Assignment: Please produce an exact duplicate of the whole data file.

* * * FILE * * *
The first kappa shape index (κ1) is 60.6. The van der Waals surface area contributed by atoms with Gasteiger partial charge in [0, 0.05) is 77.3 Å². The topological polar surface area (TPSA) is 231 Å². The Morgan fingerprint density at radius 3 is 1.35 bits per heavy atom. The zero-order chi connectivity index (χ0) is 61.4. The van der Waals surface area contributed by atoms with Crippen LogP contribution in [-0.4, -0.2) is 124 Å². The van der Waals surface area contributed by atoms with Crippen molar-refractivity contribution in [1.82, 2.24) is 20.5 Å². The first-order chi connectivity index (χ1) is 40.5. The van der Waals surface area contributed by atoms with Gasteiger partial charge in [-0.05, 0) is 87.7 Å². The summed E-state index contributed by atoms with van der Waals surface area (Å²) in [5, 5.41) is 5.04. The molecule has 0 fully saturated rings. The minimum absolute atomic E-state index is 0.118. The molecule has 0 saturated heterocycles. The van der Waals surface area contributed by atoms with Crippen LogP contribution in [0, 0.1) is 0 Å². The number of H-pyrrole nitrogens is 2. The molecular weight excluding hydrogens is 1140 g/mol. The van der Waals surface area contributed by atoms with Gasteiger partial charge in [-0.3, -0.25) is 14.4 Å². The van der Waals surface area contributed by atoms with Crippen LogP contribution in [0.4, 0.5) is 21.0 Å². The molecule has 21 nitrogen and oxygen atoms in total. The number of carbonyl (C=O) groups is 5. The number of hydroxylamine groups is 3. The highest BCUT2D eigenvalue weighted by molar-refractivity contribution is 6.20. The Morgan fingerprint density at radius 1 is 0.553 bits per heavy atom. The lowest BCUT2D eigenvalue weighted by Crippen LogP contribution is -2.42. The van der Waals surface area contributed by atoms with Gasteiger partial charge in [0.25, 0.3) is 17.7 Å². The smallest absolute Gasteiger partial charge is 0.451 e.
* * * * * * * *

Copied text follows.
The first kappa shape index (κ1) is 60.6. The van der Waals surface area contributed by atoms with Gasteiger partial charge in [0, 0.05) is 77.3 Å². The topological polar surface area (TPSA) is 231 Å². The Morgan fingerprint density at radius 3 is 1.35 bits per heavy atom. The zero-order chi connectivity index (χ0) is 61.4. The van der Waals surface area contributed by atoms with Crippen LogP contribution in [-0.4, -0.2) is 124 Å². The van der Waals surface area contributed by atoms with Crippen molar-refractivity contribution in [1.82, 2.24) is 20.5 Å². The first-order chi connectivity index (χ1) is 40.5. The van der Waals surface area contributed by atoms with Gasteiger partial charge in [-0.05, 0) is 87.7 Å². The summed E-state index contributed by atoms with van der Waals surface area (Å²) in [5, 5.41) is 5.04. The molecule has 0 fully saturated rings. The minimum absolute atomic E-state index is 0.118. The molecule has 0 saturated heterocycles. The van der Waals surface area contributed by atoms with Crippen LogP contribution in [0, 0.1) is 0 Å². The number of H-pyrrole nitrogens is 2. The molecular weight excluding hydrogens is 1140 g/mol. The van der Waals surface area contributed by atoms with Gasteiger partial charge in [-0.3, -0.25) is 14.4 Å². The van der Waals surface area contributed by atoms with Crippen LogP contribution in [0.4, 0.5) is 21.0 Å². The molecule has 21 nitrogen and oxygen atoms in total. The number of carbonyl (C=O) groups is 5. The number of hydroxylamine groups is 3. The highest BCUT2D eigenvalue weighted by molar-refractivity contribution is 6.20. The Morgan fingerprint density at radius 1 is 0.553 bits per heavy atom. The lowest BCUT2D eigenvalue weighted by Crippen LogP contribution is -2.42. The van der Waals surface area contributed by atoms with Gasteiger partial charge in [0.25, 0.3) is 17.7 Å². The smallest absolute Gasteiger partial charge is 0.451 e.